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This article was published 7/5/2013 (1508 days ago), so information in it may no longer be current.
Coun. Stephen Montague’s attempt to withdraw support for the Strand Theatre project was quickly thwarted at the council meeting Monday night.
After Montague read his motion, which also included a request for Renaissance Brandon to rescind its funding commitment to the theatre restoration project, Coun. Len Isleifson (Riverview) objected.
Two-thirds of council then voted against further consideration of Montague’s motion, which meant the issue was dead. The two-thirds vote included councillors Jeff Harwood (University), Murray Blight (Victoria), Garth Rice (South Centre), Corey Roberts (Rosser), Jan Chaboyer (Green Acres), Isleifson and Mayor Shari Decter Hirst.
Following the meeting, Montague said he was disappointed that his fellow councillors didn’t allow the issue to be discussed around the table.
"It’s pretty sad when we have to take the easy way out," he said. "This council has never had an opportunity to discuss the Strand at our table, that was the opportunity tonight."
The project’s goal, which has been years in the making, is to restore the historic Strand Theatre into a multi-use community performance and arts centre.
Renaissance Brandon has committed $374,000 to the theatre’s revitalization project, pending successful funding applications to the federal and provincial governments.
The Brandon Folk, Music and Art Society submitted a $1.2-million revised proposal Jan. 31 to the Canada Cultural Spaces Fund, and is waiting on a response.
Montague said there has been a "shroud of secrecy" over the project, and wants some answers.
"The level of fundraising that’s been completed, the building and the cost of the restoration project, these are things that the public, who’s been asked to fund this through taxpayer dollars, want to know," he said.
"I’m all for investment in arts and culture, I’m all for the restoration of downtown, but I’m also all for the smart investment of hard-earned taxpayer dollars."
Brandon East NDP MLA Drew Caldwell, who attended Monday’s council meeting, said this type of motion "undermines stability and confidence in the downtown area."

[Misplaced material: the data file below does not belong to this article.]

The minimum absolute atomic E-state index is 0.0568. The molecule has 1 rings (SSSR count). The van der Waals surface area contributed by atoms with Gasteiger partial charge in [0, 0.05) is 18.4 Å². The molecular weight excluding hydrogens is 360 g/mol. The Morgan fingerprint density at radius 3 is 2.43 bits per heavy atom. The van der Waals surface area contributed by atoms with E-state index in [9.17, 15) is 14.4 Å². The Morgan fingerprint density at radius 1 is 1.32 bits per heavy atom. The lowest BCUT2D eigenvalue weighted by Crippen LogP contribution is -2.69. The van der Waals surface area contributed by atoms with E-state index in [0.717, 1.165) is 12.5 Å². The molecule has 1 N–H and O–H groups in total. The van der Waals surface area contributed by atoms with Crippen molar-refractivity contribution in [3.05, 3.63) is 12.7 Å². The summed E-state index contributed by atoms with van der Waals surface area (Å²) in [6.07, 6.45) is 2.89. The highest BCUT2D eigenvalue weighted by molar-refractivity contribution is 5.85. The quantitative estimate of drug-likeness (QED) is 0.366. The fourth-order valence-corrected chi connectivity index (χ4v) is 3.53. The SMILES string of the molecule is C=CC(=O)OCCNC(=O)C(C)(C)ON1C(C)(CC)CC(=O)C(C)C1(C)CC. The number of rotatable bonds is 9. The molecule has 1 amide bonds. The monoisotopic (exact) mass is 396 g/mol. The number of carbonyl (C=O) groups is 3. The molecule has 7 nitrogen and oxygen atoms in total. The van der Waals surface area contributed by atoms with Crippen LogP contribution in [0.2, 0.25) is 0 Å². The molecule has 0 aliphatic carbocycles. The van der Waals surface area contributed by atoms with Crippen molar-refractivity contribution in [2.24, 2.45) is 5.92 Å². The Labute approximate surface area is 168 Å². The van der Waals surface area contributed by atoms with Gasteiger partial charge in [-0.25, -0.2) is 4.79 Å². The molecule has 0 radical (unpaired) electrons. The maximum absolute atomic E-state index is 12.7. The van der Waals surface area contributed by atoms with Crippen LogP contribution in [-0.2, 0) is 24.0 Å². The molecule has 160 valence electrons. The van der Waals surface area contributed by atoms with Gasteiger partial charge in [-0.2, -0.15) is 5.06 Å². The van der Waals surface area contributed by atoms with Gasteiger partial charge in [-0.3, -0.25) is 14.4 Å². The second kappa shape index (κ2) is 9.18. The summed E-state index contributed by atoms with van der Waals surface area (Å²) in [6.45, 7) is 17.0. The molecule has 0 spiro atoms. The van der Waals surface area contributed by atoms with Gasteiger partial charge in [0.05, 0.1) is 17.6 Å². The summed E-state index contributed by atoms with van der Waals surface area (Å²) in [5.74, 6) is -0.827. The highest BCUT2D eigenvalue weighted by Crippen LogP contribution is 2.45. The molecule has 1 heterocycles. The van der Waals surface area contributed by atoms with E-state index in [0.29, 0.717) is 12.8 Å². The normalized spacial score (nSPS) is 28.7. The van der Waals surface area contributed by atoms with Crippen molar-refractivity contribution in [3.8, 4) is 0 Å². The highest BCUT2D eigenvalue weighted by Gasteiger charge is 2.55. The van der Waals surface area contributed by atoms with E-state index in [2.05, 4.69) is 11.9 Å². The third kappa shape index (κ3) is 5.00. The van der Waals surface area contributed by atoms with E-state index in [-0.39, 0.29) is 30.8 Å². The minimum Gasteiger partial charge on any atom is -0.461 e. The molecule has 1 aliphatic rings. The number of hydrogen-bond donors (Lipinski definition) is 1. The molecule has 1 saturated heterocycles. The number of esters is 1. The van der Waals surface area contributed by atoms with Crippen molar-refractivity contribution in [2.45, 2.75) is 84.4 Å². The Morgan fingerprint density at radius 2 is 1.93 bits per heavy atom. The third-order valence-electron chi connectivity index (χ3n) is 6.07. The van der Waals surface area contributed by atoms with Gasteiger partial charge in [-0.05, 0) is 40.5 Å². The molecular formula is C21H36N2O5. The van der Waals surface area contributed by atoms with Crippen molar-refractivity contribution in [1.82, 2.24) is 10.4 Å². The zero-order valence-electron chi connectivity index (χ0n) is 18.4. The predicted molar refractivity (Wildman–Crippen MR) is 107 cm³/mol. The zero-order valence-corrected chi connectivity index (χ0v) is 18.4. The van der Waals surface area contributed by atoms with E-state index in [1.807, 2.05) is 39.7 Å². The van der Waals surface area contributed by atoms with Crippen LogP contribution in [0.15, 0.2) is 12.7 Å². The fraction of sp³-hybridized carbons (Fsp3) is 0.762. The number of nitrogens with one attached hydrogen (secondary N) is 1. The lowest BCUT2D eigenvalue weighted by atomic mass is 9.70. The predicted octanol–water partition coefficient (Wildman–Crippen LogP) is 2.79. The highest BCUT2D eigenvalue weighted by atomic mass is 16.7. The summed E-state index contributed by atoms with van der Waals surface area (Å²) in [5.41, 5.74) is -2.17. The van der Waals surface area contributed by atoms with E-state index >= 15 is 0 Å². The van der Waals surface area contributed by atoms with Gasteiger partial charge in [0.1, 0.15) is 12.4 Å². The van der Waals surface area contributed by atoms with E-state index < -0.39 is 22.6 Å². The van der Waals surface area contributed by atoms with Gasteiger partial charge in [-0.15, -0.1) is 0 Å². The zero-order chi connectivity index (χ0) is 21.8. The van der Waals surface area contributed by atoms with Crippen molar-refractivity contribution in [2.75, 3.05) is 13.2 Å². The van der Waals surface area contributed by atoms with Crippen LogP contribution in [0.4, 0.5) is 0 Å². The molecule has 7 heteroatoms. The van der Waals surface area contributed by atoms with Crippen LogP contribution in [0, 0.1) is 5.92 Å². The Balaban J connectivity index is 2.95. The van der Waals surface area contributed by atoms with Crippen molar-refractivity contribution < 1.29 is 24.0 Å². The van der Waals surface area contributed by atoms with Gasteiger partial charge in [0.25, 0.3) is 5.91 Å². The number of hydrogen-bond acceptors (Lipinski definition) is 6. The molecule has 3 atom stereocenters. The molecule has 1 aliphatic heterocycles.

"I’m glad to see council … putting their foot down and hopefully ending this ongoing, almost pathological attack on Renaissance Brandon and the good people who are working to support several hundreds of businesses downtown," Caldwell said.
The province is a partner with Renaissance Brandon, and Caldwell said "when it’s attacked, it leads to questions about other areas that we partner with the City of Brandon."
Caldwell said going against investments in the core area runs counter to the city’s own strategic development plan, the Roadmap for Growth.
"It undermines the city’s own strategic economic development objectives for downtown," he said. "When you’re continuously and recklessly undermining downtown development, you’re irresponsibly impacting hundreds of businesses, you’re irresponsibly undermining the tax base of the city as a whole."
As the Brandon Sun reported last week, a $70,000 fundraising gift-in-kind has been received from three Brandon businesses committed to seeing through the successful redevelopment of the Strand Theatre, which was built in 1917.
Figol Electric, Cogent Construction and Overland Waste and Recycling have come together to undertake interior work designed to open the existing lobby area and allow public viewing access to the theatre.
The $70,000 commitment builds upon an earlier $130,000 contribution by Landmark Cinemas of Canada toward interior stabilization work to prepare the theatre for full redevelopment.
More than 30 community performance and arts associations have made statements of usage to make the Strand Theatre a centre for community arts and entertainment in the Downtown HUB.
Shaun Cameron, Renaissance Brandon board chair, said he was surprised to see the motion to withdraw support for the Strand on the city agenda.
"It’s good ... to see that councillors are willing to wait and see what the federal funders have to say," he said. "I think that’s the best opportunity to see whether the Strand would be successful."